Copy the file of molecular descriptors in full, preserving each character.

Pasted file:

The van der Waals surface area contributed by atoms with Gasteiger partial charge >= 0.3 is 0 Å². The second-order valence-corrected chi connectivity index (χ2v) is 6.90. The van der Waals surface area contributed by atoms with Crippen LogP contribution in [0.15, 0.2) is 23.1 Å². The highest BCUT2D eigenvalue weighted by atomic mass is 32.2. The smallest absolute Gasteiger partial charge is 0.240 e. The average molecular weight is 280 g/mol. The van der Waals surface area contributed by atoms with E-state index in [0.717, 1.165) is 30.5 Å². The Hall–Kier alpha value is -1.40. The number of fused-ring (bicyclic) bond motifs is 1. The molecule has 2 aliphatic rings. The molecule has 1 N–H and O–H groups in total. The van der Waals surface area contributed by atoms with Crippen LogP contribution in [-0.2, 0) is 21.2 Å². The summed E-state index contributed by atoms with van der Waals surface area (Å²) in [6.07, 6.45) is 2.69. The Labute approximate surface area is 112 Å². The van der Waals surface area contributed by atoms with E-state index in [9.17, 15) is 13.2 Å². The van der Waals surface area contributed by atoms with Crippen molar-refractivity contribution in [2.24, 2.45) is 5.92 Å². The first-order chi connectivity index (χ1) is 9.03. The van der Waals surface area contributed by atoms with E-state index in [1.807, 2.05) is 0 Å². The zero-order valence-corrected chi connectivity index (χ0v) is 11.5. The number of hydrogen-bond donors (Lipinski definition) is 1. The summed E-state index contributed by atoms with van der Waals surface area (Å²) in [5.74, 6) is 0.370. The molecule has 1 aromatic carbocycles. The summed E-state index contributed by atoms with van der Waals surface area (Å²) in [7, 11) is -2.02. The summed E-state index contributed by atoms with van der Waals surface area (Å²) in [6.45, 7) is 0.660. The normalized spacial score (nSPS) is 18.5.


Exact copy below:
The van der Waals surface area contributed by atoms with Gasteiger partial charge >= 0.3 is 0 Å². The second-order valence-corrected chi connectivity index (χ2v) is 6.90. The van der Waals surface area contributed by atoms with Crippen LogP contribution in [0.15, 0.2) is 23.1 Å². The highest BCUT2D eigenvalue weighted by atomic mass is 32.2. The smallest absolute Gasteiger partial charge is 0.240 e. The average molecular weight is 280 g/mol. The van der Waals surface area contributed by atoms with E-state index in [0.717, 1.165) is 30.5 Å². The Hall–Kier alpha value is -1.40. The number of fused-ring (bicyclic) bond motifs is 1. The molecule has 2 aliphatic rings. The molecule has 1 N–H and O–H groups in total. The van der Waals surface area contributed by atoms with Crippen LogP contribution in [-0.2, 0) is 21.2 Å². The summed E-state index contributed by atoms with van der Waals surface area (Å²) in [6.07, 6.45) is 2.69. The Labute approximate surface area is 112 Å². The van der Waals surface area contributed by atoms with E-state index in [9.17, 15) is 13.2 Å². The van der Waals surface area contributed by atoms with Crippen molar-refractivity contribution in [2.24, 2.45) is 5.92 Å². The first-order chi connectivity index (χ1) is 9.03. The van der Waals surface area contributed by atoms with E-state index in [1.807, 2.05) is 0 Å². The zero-order valence-corrected chi connectivity index (χ0v) is 11.5. The number of hydrogen-bond donors (Lipinski definition) is 1. The summed E-state index contributed by atoms with van der Waals surface area (Å²) in [5.74, 6) is 0.370. The molecule has 1 aromatic carbocycles. The summed E-state index contributed by atoms with van der Waals surface area (Å²) in [7, 11) is -2.02. The summed E-state index contributed by atoms with van der Waals surface area (Å²) in [6.45, 7) is 0.660. The normalized spacial score (nSPS) is 18.5.